Israel 100 years after Balfour

A case of moral degradation

2 November 2017 marked the centenary of the Balfour Declaration. This document promised to deliver a homeland for the Jews, yet also that "nothing shall be done which may prejudice the civil and religious rights of existing non-Jewish communities in Palestine". Has this promise been kept? Political analyst Peter Oborne reports

One hundred years have now passed since British foreign secretary Arthur Balfour wrote his famous letter to Walter Rothschild, promising that Britain would help to create a ″national home for the Jewish people″ in Palestine. The current prime minister Theresa May says that the Balfour Declaration was ″one of the most important letters in history″. It led within barely three decades to the creation of the state of Israel. No wonder then that Benjamin Netanyahu flew to London at the beginning of November to celebrate its anniversary.

It′s understandable Palestinian leaders weren′t invited. But they weren′t even consulted. This is wrong. The Balfour Declaration not only promised to deliver a homeland for the Jews. It also promised that “nothing shall be done which may prejudice the civil and religious rights of existing non-Jewish communities in Palestine”. Yet, the treatment of the Palestinians I witnessed is not just physically degrading for them. It is also morally degrading for the Israelis as well.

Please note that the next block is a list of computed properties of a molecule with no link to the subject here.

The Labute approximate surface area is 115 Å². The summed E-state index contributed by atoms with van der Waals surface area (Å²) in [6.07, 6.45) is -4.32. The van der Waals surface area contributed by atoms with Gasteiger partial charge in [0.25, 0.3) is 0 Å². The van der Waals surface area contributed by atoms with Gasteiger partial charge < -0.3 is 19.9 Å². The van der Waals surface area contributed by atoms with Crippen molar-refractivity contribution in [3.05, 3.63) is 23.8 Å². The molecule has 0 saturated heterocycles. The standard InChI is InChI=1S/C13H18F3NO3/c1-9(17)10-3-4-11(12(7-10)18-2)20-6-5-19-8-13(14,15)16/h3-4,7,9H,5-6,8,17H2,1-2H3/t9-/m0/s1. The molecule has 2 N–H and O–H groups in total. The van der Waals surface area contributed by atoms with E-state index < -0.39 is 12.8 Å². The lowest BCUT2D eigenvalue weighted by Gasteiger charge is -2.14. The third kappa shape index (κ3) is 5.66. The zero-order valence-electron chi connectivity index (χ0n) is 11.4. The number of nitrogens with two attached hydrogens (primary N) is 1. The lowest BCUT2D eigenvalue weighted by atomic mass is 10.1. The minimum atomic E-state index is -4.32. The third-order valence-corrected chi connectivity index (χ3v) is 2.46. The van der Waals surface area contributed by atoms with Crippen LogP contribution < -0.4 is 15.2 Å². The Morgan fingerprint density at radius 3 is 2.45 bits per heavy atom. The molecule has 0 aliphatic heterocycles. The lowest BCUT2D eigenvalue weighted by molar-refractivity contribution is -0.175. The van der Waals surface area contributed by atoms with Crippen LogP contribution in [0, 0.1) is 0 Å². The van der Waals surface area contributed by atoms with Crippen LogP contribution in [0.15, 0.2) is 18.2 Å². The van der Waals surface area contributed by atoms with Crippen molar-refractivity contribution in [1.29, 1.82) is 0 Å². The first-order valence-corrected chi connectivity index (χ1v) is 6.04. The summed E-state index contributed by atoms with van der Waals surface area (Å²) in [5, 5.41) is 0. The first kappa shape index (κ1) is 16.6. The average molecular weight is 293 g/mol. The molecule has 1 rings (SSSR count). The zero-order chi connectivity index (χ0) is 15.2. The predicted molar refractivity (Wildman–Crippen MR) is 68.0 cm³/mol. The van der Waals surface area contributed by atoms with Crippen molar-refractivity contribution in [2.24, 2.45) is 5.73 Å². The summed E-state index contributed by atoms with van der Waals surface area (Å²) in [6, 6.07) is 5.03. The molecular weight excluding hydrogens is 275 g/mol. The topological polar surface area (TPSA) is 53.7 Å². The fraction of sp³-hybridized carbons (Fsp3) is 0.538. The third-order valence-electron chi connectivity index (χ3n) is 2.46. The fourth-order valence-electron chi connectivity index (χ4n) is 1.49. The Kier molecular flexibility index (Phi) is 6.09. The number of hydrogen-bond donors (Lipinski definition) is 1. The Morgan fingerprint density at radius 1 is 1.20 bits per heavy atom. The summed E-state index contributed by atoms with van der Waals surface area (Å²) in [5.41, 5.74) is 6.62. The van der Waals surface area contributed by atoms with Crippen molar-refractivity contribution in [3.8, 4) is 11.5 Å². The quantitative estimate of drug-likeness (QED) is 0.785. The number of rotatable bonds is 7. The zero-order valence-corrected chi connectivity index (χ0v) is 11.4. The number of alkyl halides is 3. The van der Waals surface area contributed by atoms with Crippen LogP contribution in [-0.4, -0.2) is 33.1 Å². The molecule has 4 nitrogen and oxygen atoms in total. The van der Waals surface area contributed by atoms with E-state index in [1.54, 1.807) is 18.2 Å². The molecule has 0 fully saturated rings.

Hebron: closed city for Palestinians

I drove to the West Bank city of Hebron, about an hour′s drive south of Jerusalem. When I typed ″Hebron″ into Waze (the local equivalent of Google Maps) a warning flashed up: ″this destination is a high-risk area or is prohibited to Israelis by law.″

Israeli settlers, however, occupy an area of houses above the ancient market, where they are guarded by the Israeli army. These soldiers – I′d guess at least one per settler – stand idly by as the settlers harass, persecute and assault the local population.

A roof of chicken wire on Al Shallalah Street in Hebron protects Muslims from rubbish thrown by militant settlers (photo: Susanne Kaiser)
A vulnerable population: "close personal ties between settlers and the military, combined with the fact that as Israeli citizens settlers are legally answerable not to the army but the police, means that soldiers often do nothing to protect Palestinians from settler violence," writes Oborne

Palestinians said that only that morning, a masked settler had attacked two children aged 10 and 11 in the streets. I was told the soldiers made no attempt to intervene. Such incidents, locals said, are common. In October 2015, student Dania Ersheid from Hebron was shot dead at a checkpoint. She was 17.

According to Breaking the Silence – an NGO which publishes testimonies of Israeli army veterans who have served in occupied Palestine – close personal ties between settlers and the military, combined with the fact that as Israeli citizens settlers are legally answerable not to the army but the police, means that soldiers often do nothing to protect Palestinians from settler violence.

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